For McInerney, who took over the reins in 2020, the objective has always been clear: “We wanted exceptional quality books that people could pour over, that you could return to time and time again and get totally lost in. That was our foundation.” Design was the obsession, with long hours spent discussing artists. “We made a wish list of illustrators and ideas that we really wanted to work with – both big-hitting established authors and debut talent that we’d watched from afar and who we thought had something really special.” Names on that initial wish list included Sam Rodriguez (Human 2.0), Romy Blumel (101 Dogs), and Lara Hawthorne (The Night Flower) – all now Big Picture Press alumni. “We slowly went through and ticked them off!”

The team has cultivated a collaborative, artist-led environment, trusting its talent to follow their passions and make their mark. “We commission everything in house,” says McInerney. “Often we don’t have the manuscript. We just say ‘hey we like your work. Can you tell us what ideas you’re into?’ and we’ll develop something from scratch.” The Big Picture Press way of working “allows the illustrator to take the lead,” suggests d’Abreu. “If you have an illustrator with good strong vision, and they’re in sympathy with what you’re hoping to achieve, they’re going to think of things that you hadn’t, and in a different way. It’s allowing illustrators to take the initiative, steering them a bit, sure, but letting them lead, and that’s how you get some different qualities into the books.”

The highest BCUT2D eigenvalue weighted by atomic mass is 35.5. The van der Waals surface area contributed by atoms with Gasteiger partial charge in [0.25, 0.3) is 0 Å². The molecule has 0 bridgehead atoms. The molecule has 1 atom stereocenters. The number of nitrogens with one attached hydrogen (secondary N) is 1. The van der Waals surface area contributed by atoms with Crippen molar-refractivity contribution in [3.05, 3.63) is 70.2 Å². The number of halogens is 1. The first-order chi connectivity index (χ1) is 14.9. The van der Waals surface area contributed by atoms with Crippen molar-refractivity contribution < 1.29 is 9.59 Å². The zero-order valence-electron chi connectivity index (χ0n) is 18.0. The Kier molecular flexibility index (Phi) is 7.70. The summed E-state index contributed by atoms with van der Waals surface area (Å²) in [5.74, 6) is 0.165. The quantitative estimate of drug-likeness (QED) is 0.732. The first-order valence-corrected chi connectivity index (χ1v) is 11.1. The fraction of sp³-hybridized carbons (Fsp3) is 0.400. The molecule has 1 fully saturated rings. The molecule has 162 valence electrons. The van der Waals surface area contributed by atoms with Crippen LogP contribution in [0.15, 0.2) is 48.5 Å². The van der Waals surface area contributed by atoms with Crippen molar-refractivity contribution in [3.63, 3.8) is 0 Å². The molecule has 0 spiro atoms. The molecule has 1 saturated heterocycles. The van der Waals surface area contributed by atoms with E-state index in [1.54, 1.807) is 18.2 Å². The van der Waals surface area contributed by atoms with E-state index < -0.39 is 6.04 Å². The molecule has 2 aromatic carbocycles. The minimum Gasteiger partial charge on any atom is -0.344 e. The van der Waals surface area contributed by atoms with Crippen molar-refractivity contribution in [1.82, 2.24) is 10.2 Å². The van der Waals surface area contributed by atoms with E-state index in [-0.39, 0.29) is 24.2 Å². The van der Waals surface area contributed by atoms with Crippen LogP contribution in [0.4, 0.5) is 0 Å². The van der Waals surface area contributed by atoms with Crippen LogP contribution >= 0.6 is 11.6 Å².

This approach has resulted in a string of acclaimed, bestselling titles over the past decade. Take What Do You See When You Look At a Tree?. The team found illustrator Emma Carlisle on Instagram. “We encouraged her to be free with her illustration style and do what we knew that she could do. We created it over the pandemic and had loads of time to explore,” recalls McInerney. These artistic explorations would eventually find the book shortlisted for the Waterstones Children’s Book Prize. “It’s nice that it’s been so successful because we didn’t really see it coming. We knew we’d made something lovely, but it was so nice that it resonated with everyone else.”